Virginia Land Snails
Deroceras invadens (Reise, Hutchinson, Schunack & Schlitt, 2011) (non-native)
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Common name: none
Length: 20-35 mm
Deroceras invadens adults are usually 20–35 mm long and vary from light greyish-brown to almost black. (Reise et al. 2011). The skin and flesh are fairly transparent, with a watery, colorless mucus (Reise et al. 2006). The respiratory pore is often, but not always, pale.
Deroceras invadens can closely resemble some native Deroceras laeve, but they can usually be separated by the shape of the tail when the slug is disturbed (Reise et al. 2006). In profile, the end of the tail of D. invadens usually slants vertically upward or even backward for a short distance from the sole, while the tail of Deroceras laeve slopes forward above the sole.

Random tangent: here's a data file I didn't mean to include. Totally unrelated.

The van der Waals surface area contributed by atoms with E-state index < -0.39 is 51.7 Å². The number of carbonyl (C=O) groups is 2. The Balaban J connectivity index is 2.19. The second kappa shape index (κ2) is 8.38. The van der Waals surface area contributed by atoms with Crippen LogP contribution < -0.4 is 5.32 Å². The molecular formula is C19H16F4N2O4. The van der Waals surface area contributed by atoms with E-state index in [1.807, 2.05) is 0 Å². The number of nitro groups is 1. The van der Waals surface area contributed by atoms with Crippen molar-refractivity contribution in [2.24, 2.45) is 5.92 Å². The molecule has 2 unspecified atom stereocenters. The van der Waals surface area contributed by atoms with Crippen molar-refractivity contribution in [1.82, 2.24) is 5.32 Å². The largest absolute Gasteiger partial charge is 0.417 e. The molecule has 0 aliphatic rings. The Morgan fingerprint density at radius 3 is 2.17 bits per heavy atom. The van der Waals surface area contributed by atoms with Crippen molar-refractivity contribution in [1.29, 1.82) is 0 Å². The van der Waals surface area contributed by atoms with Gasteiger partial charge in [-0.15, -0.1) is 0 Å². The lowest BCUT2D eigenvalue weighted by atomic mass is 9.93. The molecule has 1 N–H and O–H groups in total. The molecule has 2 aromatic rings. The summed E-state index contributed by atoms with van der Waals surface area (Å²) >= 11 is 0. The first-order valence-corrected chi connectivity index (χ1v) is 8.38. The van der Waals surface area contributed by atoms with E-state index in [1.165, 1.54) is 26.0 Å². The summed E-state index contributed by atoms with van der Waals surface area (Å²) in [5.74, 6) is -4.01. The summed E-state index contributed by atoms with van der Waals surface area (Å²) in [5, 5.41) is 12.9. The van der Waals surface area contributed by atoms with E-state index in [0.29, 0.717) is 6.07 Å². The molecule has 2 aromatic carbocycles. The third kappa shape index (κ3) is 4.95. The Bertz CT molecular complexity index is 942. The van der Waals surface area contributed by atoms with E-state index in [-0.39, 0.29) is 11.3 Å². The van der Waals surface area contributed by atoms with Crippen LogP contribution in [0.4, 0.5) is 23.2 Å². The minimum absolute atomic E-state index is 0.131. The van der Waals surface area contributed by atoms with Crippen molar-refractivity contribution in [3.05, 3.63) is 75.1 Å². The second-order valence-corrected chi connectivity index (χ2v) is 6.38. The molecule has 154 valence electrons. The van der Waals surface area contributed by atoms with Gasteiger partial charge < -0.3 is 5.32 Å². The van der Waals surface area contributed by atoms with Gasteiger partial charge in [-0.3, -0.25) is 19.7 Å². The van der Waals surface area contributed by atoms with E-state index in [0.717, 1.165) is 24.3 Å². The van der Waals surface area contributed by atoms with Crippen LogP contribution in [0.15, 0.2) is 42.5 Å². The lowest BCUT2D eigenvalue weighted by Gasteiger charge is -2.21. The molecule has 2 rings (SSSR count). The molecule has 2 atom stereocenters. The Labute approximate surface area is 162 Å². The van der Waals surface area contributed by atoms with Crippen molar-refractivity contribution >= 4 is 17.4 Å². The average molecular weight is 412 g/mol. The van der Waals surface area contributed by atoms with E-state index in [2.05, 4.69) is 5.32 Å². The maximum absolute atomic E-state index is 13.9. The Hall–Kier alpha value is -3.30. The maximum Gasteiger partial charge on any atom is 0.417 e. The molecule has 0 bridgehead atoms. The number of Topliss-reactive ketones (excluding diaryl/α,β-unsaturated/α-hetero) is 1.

Internally, D. invadens has a penis that is divided into two massive lobes, with 4-6 fingerlike projections in the valley between the lobes (Reise et al. 2011; Forsyth 2014), while D. laeve has a different penis lacking fingerlike projections.
This species typically occurs in disturbed areas. It prefers habitats with high humidity and cannot survive at temperatures below –7°C. It can be a major pest in gardens, greenhouses, and pasture (Barker 2002).
Deroceras invadens is a global “tramp” species native to Europe. In North America, until recently this animal had been incorrectly called D. panormitanum or D. caruanae.
Not yet reported from Virginia, D. invadens has been documented outside of greenhouses in adjacent Washington DC, as well as in Newfoundland, and inside of greenhouses in Quebec (Reise et al. 2006; Forsyth 2014). It is probably much more widely distributed than these reports suggest.
NatureServe Global Rank: none (but for G. panormitanum, Global Rank: G5)
NatureServe State Rank: none
Tim Pearce 02/2014Range Map